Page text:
By Steven S. Klotz, Embrace Music Foundation
The musical journey known as Rhythms of Africa / Music Around the World achieves its destination when 35 children, all musical novices, perform at Bailey Hall on the Davie campus of Broward College, Sunday afternoon, October 27th. A capacity crowd is anticipated.
This iteration of the program features children from Broward’s HANDY program, mostly drawn from Lauderdale Lakes Middle School, where they’ve been practicing weekly since August. Guided by “Reggae Ambassador” Willie Stewart, former percussionist and co-director of the international band Third World, children have been drilled in a variety of percussion techniques while learning about the African origins of the beats and instruments they must master for the performance.
As always, the October performance will feature professional musicians joining the youngsters on stage to play together. This time the show will be further enhanced by energetic dancers from Jubilee Dance Theatre and athletic performers from Chie Moo Arts, Inc., whose artistic directors have worked out routines with Willie to emphasize the music’s roots in the African Diaspora.
Does this put pressure on the kids? After all, they’re just teenagers with no experience working with professional artists, let alone performing on stage.
“I guess we’ll find out when we get there,” says AZ, who has put in just 15 hours total on the djembe drum. “But so far, from what I can see and hear, it’s just a matter of staying inside the bubble here, keeping up with what they’re teaching us and asking us to do. Look — some of us catch on faster than others, but if we just stay on it, we’ll all get where he need to be when we have to.”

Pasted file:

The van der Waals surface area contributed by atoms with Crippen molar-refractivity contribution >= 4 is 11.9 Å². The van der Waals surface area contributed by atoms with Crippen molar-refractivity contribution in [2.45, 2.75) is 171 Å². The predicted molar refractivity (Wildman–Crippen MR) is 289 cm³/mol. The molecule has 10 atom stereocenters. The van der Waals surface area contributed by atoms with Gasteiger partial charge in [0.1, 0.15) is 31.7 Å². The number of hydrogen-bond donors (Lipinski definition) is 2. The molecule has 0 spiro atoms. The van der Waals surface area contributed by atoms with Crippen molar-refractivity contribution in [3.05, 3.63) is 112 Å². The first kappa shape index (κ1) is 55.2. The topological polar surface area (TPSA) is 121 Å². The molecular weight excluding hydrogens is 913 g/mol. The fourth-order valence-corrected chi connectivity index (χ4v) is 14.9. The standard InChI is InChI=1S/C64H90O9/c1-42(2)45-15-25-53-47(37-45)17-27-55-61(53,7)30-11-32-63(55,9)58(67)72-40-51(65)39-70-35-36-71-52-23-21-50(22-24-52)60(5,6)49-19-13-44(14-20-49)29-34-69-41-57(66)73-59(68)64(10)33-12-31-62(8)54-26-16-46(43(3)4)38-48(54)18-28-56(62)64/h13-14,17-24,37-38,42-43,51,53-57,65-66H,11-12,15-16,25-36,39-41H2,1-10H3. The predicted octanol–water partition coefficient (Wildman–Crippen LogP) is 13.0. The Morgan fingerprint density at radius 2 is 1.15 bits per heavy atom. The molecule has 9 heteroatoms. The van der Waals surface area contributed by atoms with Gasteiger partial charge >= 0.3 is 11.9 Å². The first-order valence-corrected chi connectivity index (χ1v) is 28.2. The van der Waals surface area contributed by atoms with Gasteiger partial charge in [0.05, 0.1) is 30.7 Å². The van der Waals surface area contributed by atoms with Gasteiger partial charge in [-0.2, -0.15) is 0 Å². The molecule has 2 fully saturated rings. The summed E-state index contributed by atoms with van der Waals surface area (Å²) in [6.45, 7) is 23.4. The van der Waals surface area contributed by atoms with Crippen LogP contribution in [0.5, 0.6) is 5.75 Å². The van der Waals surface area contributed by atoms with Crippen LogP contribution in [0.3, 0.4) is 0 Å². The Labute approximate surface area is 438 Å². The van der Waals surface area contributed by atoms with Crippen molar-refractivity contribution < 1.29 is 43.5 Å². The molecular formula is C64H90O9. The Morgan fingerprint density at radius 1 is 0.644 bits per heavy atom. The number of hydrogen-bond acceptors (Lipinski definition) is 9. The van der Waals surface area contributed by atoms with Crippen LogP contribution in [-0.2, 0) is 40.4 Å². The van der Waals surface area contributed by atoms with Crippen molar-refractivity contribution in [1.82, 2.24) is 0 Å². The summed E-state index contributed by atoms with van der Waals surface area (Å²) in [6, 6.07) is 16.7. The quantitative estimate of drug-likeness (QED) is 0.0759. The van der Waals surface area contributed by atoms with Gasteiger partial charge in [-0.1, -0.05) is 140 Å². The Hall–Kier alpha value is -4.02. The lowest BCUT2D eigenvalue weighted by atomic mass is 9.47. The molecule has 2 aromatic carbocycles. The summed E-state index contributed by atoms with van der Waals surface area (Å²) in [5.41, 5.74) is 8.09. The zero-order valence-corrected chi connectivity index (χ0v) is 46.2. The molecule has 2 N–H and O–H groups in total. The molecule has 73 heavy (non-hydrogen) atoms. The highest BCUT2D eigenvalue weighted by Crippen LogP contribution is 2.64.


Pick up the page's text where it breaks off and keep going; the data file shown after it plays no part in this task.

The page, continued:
The Reggae Ambassador entertains no doubts. “This is the power of the music, the transformational dynamic in action,” he states. “We’ve seen it time after time. We put drums in their hands and tell them they can do it; that in just a few short weeks they’ll find themselves part of something bigger, better, and more powerful than anything they’ve been involved in before, and it happens. It carries then right through the workshops and rehearsals to the performance, and beyond, into their lives and future. Just watch!”
It’s further demonstration of the vital role the arts play in the education and development of children, and compelling evidence that supports ensuring the availability of arts programs in schools.
It also happens to be an amazing show — Be there!